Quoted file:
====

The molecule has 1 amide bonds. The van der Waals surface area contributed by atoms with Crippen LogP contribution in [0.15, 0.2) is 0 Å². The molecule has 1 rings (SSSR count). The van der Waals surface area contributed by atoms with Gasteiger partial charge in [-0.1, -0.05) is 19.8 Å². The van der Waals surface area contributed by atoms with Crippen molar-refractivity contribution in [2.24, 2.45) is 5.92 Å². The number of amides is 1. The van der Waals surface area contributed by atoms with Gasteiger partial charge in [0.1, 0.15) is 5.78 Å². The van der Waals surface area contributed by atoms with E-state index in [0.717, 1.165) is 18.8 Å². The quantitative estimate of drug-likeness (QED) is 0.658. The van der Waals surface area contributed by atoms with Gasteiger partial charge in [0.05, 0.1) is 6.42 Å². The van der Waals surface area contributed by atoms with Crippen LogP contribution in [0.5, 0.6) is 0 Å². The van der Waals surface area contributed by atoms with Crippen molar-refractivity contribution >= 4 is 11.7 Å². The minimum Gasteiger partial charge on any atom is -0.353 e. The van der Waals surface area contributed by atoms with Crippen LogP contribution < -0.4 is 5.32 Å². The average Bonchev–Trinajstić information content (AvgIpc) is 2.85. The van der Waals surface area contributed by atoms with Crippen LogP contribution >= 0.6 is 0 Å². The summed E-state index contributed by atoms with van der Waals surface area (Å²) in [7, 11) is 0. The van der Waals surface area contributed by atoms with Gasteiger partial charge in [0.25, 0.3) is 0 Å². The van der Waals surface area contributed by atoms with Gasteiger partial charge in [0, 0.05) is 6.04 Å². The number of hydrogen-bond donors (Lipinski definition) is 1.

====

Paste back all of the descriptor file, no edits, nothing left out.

The molecule has 1 amide bonds. The van der Waals surface area contributed by atoms with Crippen LogP contribution in [0.15, 0.2) is 0 Å². The molecule has 1 rings (SSSR count). The van der Waals surface area contributed by atoms with Gasteiger partial charge in [-0.1, -0.05) is 19.8 Å². The van der Waals surface area contributed by atoms with Crippen molar-refractivity contribution in [2.24, 2.45) is 5.92 Å². The number of amides is 1. The van der Waals surface area contributed by atoms with Gasteiger partial charge in [0.1, 0.15) is 5.78 Å². The van der Waals surface area contributed by atoms with E-state index in [0.717, 1.165) is 18.8 Å². The quantitative estimate of drug-likeness (QED) is 0.658. The van der Waals surface area contributed by atoms with Gasteiger partial charge in [0.05, 0.1) is 6.42 Å². The van der Waals surface area contributed by atoms with Crippen LogP contribution in [0.5, 0.6) is 0 Å². The van der Waals surface area contributed by atoms with Crippen molar-refractivity contribution >= 4 is 11.7 Å². The minimum Gasteiger partial charge on any atom is -0.353 e. The van der Waals surface area contributed by atoms with Crippen LogP contribution < -0.4 is 5.32 Å². The average Bonchev–Trinajstić information content (AvgIpc) is 2.85. The van der Waals surface area contributed by atoms with Crippen LogP contribution >= 0.6 is 0 Å². The summed E-state index contributed by atoms with van der Waals surface area (Å²) in [7, 11) is 0. The van der Waals surface area contributed by atoms with Gasteiger partial charge in [0.25, 0.3) is 0 Å². The van der Waals surface area contributed by atoms with Gasteiger partial charge in [0, 0.05) is 6.04 Å². The number of hydrogen-bond donors (Lipinski definition) is 1.